Your unique selling point as a company doesn’t have to be solely product-related. It can be service-related, too. So, for example, you may be selling graphic design software with similar features to a competitor’s product, but you stand out because your customer support team is on hand 24/7 to guide customers as they get familiar with your product.

Once you know your unique selling proposition, your blog can leverage that and create content that boosts your chances of turning your readers into paying customers. In other words, your blog won’t just generate leads. It will generate conversions.

Your unique selling point can also expand the topics your blog can cover. To continue with our example above, that graphic design company might choose to blog about “perfect customer support” and relate the content back to its superior customer service offering. When that happens, your blog can start ranking for other long tail keywords related to your unique selling point. That will help your online presence and boost your brand authority.

3. Sales Blending

We’ve talked about the type of content you should create when you start a blog. Now let’s discuss the specific types of people you should aim to attract with it.

You can classify the people who are likely to purchase your products into several categories: the experts, the ones on an intermediate level, and the novices. Since they all have the potential to be paying customers, you want your blog to cater to all of them.

That is the concept of sales blending. You want your blog to cater to all potential buyers in all buyer journey stages to increase your chances of getting customers.

Eric Keiles and Mike Lieberman said there are eight stages or cyclones:

  1. Pre-awareness: This is the stage at which people are still unaware of an existing problem.
  2. Awareness: People at this stage recognize that there’s a problem but might decide there’s nothing to worry about.
  3. Education: People are now searching for information to solve the problem.
  4. Consideration: At this point, they are looking at a handful of companies they think can give them the solution to their problem.
  5. Evaluation: This is the stage at which each sales department of each company becomes involved to try to sway the buyer into picking them.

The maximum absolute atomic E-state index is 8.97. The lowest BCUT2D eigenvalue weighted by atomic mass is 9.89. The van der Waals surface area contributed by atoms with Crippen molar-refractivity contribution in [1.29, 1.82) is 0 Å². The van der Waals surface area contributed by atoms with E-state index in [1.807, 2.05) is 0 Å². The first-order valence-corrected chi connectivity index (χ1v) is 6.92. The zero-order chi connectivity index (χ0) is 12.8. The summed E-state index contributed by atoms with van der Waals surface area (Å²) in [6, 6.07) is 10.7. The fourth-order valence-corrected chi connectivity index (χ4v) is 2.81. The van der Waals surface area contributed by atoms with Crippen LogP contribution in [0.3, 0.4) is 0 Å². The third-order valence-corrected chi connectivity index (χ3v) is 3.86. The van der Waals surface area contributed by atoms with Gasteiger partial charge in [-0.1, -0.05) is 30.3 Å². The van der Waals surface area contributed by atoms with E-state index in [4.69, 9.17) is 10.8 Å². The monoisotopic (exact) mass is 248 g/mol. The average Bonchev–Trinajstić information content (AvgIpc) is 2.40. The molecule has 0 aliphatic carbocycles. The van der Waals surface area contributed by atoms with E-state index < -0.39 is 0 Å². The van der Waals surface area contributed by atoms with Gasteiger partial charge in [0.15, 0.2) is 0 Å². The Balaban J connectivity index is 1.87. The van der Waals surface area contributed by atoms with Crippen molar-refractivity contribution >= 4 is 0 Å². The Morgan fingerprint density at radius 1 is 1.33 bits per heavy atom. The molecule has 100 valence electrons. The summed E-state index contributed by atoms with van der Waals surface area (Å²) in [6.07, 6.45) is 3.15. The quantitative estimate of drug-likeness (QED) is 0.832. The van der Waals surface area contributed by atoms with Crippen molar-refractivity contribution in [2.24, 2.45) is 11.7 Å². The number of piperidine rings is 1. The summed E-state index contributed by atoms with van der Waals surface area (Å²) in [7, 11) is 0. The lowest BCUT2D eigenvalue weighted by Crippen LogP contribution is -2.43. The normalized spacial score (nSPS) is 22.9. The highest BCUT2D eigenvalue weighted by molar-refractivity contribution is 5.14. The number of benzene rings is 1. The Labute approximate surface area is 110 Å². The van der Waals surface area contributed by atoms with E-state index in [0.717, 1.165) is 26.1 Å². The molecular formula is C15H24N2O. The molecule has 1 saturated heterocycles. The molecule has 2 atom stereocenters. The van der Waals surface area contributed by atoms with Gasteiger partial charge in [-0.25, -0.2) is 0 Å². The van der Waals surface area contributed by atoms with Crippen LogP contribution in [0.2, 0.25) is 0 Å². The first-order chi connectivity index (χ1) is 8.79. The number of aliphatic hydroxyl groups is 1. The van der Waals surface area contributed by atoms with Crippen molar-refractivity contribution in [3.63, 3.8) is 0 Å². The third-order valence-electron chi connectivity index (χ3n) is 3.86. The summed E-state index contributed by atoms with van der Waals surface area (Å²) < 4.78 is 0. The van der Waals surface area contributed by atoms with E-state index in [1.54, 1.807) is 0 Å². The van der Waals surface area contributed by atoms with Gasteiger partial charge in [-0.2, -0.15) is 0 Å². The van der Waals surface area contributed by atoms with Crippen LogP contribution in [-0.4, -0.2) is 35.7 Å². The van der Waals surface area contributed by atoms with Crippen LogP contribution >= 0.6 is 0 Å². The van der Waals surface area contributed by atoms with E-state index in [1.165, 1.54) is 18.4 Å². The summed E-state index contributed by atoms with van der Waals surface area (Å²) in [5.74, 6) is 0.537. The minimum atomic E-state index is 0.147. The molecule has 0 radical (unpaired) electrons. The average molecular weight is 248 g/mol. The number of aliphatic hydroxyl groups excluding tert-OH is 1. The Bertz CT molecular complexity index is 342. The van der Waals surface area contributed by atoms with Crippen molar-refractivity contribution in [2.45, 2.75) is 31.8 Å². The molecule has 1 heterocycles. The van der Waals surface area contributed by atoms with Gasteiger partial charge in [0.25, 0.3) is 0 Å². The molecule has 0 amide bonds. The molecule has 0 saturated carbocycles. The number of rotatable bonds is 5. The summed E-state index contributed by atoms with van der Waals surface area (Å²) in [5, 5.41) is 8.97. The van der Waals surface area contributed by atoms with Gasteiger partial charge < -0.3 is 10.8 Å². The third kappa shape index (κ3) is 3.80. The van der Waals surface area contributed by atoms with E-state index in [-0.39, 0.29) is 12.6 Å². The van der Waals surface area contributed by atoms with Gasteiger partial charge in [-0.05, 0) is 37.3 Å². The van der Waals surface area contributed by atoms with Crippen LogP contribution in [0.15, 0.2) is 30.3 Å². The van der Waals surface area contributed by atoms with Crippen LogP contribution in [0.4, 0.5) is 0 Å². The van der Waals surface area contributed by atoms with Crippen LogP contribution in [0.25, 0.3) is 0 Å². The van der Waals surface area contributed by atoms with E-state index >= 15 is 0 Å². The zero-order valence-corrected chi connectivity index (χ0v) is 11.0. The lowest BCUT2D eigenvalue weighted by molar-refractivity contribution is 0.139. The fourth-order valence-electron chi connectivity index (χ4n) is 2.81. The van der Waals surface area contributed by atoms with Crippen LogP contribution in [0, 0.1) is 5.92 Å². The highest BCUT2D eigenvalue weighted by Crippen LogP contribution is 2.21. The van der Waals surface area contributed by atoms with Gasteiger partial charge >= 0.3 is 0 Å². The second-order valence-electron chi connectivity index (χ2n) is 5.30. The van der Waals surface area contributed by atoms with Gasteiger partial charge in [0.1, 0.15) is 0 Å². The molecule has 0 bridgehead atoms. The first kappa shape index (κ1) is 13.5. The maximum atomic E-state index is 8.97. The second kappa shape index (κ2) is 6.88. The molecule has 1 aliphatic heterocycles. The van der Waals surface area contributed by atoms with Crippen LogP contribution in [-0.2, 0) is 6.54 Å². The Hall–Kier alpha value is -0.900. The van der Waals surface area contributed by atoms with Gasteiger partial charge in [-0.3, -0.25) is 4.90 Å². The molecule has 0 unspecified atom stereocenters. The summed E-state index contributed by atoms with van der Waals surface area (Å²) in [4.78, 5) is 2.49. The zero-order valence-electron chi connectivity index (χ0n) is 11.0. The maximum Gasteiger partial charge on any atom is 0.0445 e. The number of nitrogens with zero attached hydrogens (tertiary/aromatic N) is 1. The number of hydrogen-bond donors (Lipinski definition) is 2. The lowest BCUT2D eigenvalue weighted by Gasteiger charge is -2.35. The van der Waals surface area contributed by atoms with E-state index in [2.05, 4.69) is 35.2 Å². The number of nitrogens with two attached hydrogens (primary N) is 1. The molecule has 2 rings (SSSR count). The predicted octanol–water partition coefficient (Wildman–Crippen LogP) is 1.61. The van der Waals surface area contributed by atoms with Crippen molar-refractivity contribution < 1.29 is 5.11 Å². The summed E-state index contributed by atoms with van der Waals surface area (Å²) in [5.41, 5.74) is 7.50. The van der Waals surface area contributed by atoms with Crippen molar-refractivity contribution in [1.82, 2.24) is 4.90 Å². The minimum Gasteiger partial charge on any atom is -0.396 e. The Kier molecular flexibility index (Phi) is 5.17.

6. Rationalization: This is the stage at which they analyze the various providers.
  7. Decision-making: They now decide to make a purchase and become a customer.
  8. Delivery: The company delivers the product. This phase also includes customer service.

Each blog post doesn’t have to cater to all possible buyers in all stages. In fact, it couldn’t. You can create a content calendar and plan content creation to serve different audience segments. For example, this week, you can publish a piece on how startups can set up customer support. The following week, you can have one that talks about chatbots. The week after that, you can have an article on AI-powered customer support software. And so on.

Or you can set a ratio for each type of blog post. For example, 50% of all your blog content should be for the newbies, while 25% should be for those at the intermediate level. The remaining 25% should then be for the experts. You can change the ratios depending on the levels of engagement you get with each type of content.

The idea is to add value to anyone who has the potential to become your customer, regardless of where they are in the sales cycle, so you increase your chances of getting conversions.

How to Promote Your Blog Post Once You Publish It

If you want your blog posts to generate results for your business, it isn’t enough to simply publish them. You need to promote them, too.

Here are 3 ways you can promote your blog post once you’ve published it.

1. Send It to Your Email List

Despite all of the marketing fads, email remains one of the most cost effective. Not only that, but email is being used more and more every year.

For evidence of this, consider the following email usage statistics:

  • 4 billion people are now using email. This is slightly more than the number of people using social media, which is 3.8 billion.
  • 300 billion emails are sent each day. By 2023, it’s expected that this number will be closer to 350 billion as email continues to grow.
  • 127 business emails sent and received per day per user. This is up from 122 emails per user 5 years ago, which means email usage is increasing.

Emailing your list of email subscribers is one of the best ways to instantly drive traffic to your blog post. Automate your email processes to save time. Not only that, but you can also get additional attention by asking them to comment, like, and share it with their social media followers.